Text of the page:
Cabbage
 
 
 
 
Cabbage Green Fujiwasekanran Seed Package PictureCabbage

Cabbage is without a doubt one of my favorite cool season veggies. These leafy balls were relatively easy to grow and tasted great in a number of dishes, my favorite being okonomiyaki, a Japanese style pancake made with cabbage, flour, and anything else you feel like putting in such as, chicken, squid, or even cheese. This versatile veggie is also great in soups in salads.

The first season on Tanegashima the cabbage I grew barely made it through the strong northerly winds which blow almost constantly it seems from as early as October to as late as March. No worries though, the next season turned out much better thanks to a little thought and a few new techniques.

English Name - Cabbage

Japanese Name - 富士早生甘藍 (fujiwasekanran)

Picture - A package of cabbage seeds from the 100 yen store.
 
Sowing

After the fiasco of the first shot at growing these, it was time to change a few things. The next season I decided to sow the seeds directly in the farm and not in pots.

I was kind of late again thanks to a lot of time spent on changing the farm beds from an offset square design to an inline square design....I digress. The seeds were not sown until the middle of October, somewhat late for this subtropical climate. It all worked out though thanks to a few new techniques and better placement in the farm.

I set out my cabbage seeds directly in the farm in 2 meter long rows with the seeds closely spaced. As the seedlings began to grow, I moved them to a square bed measuring 2 meters x 2 meters with 4 rows,  running north to south. Each cabbage seedling was placed only 25 cm away from each other.


This time the cabbage was grown in one of the middle beds, a few meters away from the bamboo wall on the north side of the farm. This helped a lot to reduce the effects of the wind. In addition, I think the soil was a little better, maybe softer, if that makes any sense. I also began "hilling up" the seedlings as they began to grow.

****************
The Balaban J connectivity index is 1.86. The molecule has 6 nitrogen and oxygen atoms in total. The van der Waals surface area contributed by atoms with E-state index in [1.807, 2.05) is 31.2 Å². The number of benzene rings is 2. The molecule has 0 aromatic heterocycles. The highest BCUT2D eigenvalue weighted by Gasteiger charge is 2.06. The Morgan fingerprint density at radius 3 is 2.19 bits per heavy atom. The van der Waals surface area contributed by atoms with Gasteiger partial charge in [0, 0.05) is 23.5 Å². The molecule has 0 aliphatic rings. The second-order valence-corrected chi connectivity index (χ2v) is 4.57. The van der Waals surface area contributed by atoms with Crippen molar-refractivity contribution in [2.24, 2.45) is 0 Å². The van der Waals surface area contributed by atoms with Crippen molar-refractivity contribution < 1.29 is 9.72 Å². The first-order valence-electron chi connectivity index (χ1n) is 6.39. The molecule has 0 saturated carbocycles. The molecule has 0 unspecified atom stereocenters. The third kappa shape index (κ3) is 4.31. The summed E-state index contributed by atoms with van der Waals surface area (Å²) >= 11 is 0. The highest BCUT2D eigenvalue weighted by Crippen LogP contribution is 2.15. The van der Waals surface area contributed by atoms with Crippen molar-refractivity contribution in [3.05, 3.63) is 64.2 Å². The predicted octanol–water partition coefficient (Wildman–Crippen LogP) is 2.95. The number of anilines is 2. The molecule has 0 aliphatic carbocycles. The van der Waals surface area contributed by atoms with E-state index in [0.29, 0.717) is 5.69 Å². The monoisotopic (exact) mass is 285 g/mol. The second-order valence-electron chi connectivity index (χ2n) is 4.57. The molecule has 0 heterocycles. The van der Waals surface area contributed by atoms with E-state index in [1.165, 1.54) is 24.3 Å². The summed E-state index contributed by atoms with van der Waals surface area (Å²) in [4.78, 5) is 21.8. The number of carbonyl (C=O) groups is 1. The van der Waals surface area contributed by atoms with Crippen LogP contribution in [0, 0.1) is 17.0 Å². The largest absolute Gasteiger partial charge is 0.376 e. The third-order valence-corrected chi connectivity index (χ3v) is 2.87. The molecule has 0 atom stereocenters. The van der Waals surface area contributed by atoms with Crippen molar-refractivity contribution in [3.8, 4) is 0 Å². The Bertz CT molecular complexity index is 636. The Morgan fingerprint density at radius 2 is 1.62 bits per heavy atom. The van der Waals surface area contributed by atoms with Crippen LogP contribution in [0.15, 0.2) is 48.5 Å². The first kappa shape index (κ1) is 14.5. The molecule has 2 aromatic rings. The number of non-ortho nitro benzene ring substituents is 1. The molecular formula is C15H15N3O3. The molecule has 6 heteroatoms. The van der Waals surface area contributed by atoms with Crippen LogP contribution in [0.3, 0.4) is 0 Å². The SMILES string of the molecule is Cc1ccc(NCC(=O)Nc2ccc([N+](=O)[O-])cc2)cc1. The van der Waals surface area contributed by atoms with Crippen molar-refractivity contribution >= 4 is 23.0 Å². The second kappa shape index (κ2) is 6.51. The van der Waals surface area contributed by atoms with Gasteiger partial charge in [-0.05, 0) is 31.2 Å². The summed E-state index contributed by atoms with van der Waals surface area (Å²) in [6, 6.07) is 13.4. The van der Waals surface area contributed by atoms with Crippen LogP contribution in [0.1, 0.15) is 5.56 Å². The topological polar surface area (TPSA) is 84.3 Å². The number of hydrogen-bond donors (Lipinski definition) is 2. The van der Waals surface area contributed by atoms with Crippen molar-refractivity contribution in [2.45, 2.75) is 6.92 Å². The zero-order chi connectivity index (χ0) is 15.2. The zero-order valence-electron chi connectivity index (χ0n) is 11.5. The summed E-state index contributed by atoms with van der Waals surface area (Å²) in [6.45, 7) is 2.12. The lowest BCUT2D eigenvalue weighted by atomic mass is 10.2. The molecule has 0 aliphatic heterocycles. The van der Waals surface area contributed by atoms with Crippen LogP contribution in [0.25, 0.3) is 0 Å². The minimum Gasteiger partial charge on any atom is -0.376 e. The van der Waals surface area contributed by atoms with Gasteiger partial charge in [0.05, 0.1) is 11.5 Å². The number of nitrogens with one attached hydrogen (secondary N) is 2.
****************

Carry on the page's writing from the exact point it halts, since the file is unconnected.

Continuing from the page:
Hilling up (not sure what the actual farming term is for this) made a huge difference this time around. Hilling up is using your hands, or a small tool, to delicately pull soil up and around a seedling to give it support and protect it from the wind and rain. Cabbage seedlings are very delicate and cannot handle strong winds. This year the cabbage seedlings were hilled up all the way to the lower leaves. Now held in place, they were no longer flopping around in the wind and were given a change to grow stronger.




Companions

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Maintenance

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Pests & Problems

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Harvesting

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Recipes

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Two Heads Are....

As the saying goes, two heads are better than one, and this must also apply to cabbage. I am not using any pesticides in my farms and this is the result, totally chewed up outer leaves. The actual cabbage head were much better with very few bugs.

Mistake: This year we are actually eating outer leaves which look like these. I think they call them Spring greens or something like that. Usually the bugs which caused the damage to the leaves is not longer around when the leaves are harvested. These cabbage leaves were perfectly okay to eat. Simply brush off any suspect areas while in the farm and then give the leaves a good washing before using.

Picture - A couple of nice heads of cabbage.
Pictures
A few pictures

Note: each picture opens to a new window.
Picture - Cabbage seeds
Picture - Cabbage ready for harvest #1
Picture - Cabbage ready for harvest #2
Picture - Harvested cabbage
Picture - Seed package of another variety used this year
 
Resources

As an amateur farmer, I am constantly looking for information to make things easier, and to be more productive in my farms.

My best resource is all of you REAL FARMERS out there. If I obtained some good information from a site, the link to that site is listed here with a brief description. As you read through some of my pages, you will begin to notice a few gardening sites which are becoming my favorites.

Note: each site opens to a new window.

If you are growing cabbage, please take some time and post a comment with your thoughts, suggestions, constructive criticism, and links to useful sites.

Your input will be greatly appreciated not only by me, but anyone else visiting this page.
Gardening Know How - growing tips
HGTV - freezing cabbage
Pick Your Own - freezing and storing cabbage
The Old Farmers Almanac - growing cabbage and common pests
Wikipedia - general information about cabbage
 
 
 
 
 
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